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'Seasonal Compression' Effect to Bring Colour Explosion to Gardens


The Royal Horticultural Society (RHS) is predicting an imminent spectacular surge of flower colour in gardens following an unusually cold April that held back blooms by as much as three weeks. A ‘seasonal compression’ effect could see prolonged spring flowering while delayed summer plants blossom as temperatures are predicted to soar in the coming days – but the phenomenon may not last long.

Last month saw the most overnight frosts in April since records began, in stark contrast to 2020 when the locked-down nation enjoyed the sunniest April ever. While the cold nights and a lack of heavy rain helped preserve spring favourites such as daffodils, tulips and cherry blossom and kept weeds at bay, a warm and sunny spell could now cause late spring and summer flowers to rush into bloom in a matter of days.

RHS Chief Horticulturist Guy Barter explains the compression effect: “With so much growth and flowering held up by the cold April nights, the flowering and growing season can be compressed. This means that when the weather turns around, all the pent-up growth and flowers will come out in a rush leading to a brief but colourful crossover of spring and summer flowers.” However, he cautions that what’s good for garden plants is also good for weeds, and suggests gardeners have hoes at the ready to see off a flush of unwanted growth.

The seasonal phenomenon comes just in time for the first visitors to enjoy the spectacle at the new RHS Garden Bridgewater in Salford, Greater Manchester, which opens on 18 May. The garden team led by Curator Marcus Chilton-Jones has planted around 80,000 bulbs to fill the new beds and borders with spring colour, but sunshine on the way could see summer herbaceous plants and shrubs stimulated into bloom too.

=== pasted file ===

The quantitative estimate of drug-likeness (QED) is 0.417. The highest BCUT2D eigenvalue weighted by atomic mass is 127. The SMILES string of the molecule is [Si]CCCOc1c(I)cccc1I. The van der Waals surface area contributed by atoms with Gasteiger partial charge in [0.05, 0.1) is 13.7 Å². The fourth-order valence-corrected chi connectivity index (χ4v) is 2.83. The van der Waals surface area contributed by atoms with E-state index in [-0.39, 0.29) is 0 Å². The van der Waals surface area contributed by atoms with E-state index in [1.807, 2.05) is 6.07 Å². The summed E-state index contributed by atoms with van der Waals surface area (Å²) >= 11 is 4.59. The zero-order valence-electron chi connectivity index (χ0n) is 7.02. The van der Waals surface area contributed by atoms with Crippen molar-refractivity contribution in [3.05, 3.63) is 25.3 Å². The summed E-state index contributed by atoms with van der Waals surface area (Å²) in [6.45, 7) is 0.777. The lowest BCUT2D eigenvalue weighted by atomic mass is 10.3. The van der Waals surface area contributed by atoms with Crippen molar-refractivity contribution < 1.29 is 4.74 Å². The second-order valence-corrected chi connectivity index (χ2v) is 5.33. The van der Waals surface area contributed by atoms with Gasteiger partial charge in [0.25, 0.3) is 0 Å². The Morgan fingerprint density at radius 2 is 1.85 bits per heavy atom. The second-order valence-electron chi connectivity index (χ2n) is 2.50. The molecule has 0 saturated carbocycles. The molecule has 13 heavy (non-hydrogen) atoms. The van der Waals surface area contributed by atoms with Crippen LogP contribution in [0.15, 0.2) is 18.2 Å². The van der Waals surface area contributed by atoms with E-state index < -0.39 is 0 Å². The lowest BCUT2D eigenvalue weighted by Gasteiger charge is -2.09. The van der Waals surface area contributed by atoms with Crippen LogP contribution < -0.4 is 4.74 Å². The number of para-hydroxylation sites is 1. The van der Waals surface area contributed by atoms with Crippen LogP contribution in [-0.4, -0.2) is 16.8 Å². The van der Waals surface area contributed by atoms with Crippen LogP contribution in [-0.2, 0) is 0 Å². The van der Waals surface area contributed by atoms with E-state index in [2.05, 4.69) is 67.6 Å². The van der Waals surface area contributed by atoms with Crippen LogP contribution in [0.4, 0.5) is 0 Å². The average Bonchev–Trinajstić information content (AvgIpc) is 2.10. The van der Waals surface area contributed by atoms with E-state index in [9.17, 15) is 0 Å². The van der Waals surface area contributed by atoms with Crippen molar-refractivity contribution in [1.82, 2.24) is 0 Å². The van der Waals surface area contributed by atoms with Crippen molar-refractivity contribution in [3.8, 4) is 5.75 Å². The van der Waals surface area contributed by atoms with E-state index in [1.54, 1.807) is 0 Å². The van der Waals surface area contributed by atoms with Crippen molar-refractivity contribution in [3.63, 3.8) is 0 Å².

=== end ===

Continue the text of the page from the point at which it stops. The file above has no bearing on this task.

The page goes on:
Paul Cook, Curator of the most northerly RHS Garden, Harlow Carr in Harrogate, North Yorkshire, says the flowering season is running as much as three weeks behind. While tulips and daffodils are still looking fresh in the garden, Paul’s team must wait until the frost risk has passed to plant out summer blooms such as salvias, cannas and dahlias.

Visitors will have to be quick to catch the combined spring and summer peak, however: “The cooler weather has definitely boosted the displays of Erythronium (dog’s tooth violet) and Trillium in our woodland,” says Paul. “However, if we have a sudden spell of hot weather, it could see them off in a matter of days.”

Meanwhile, the magnificent blue spectacle of the Camassia meadow at RHS Garden Wisley in Surrey is just coming what could be a short-lived peak. Nearby, however, 45,000 new white-flowered Camassia ‘Silk River’ planted to lead up to the new RHS Hilltop – The Home of Gardening Science, opening in June, have been held up by the cold weather and are expected to burst into bloom in the coming weeks. Wisley’s Curator Matthew Pottage is also hoping that a rare Puya chilensis that has recently flowered in the Glasshouse will hold on to delight visitors who will be allowed back inside from Monday after months of closure.

At RHS Garden Hyde Hall, a demonstration of more than 240 varieties of spring-flowering pansies will be coming to a vibrant peak just as the first of the garden’s roses are expected to flower. The garden’s Curator, Robert Brett, says that crabapple blossom has also had an exceptional season this year, with air frosts having helped the blooms to hold on for longer, while the summer display of rhododendrons and azaleas is also just beginning.

The woodland valley situation of RHS Garden Rosemoor in Devon has sheltered its collection of camellias, azaleas, rhododendrons and magnolias from damaging spring frosts and they are enjoying an extended flowering season. Curator Jonathan Webster is hopeful that the two famous Rose Gardens are on track for a spectacular summer of flower as its annual Rose Festival returns in June after being cancelled last year due to the pandemic.

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This story was published on: 14/05/2021

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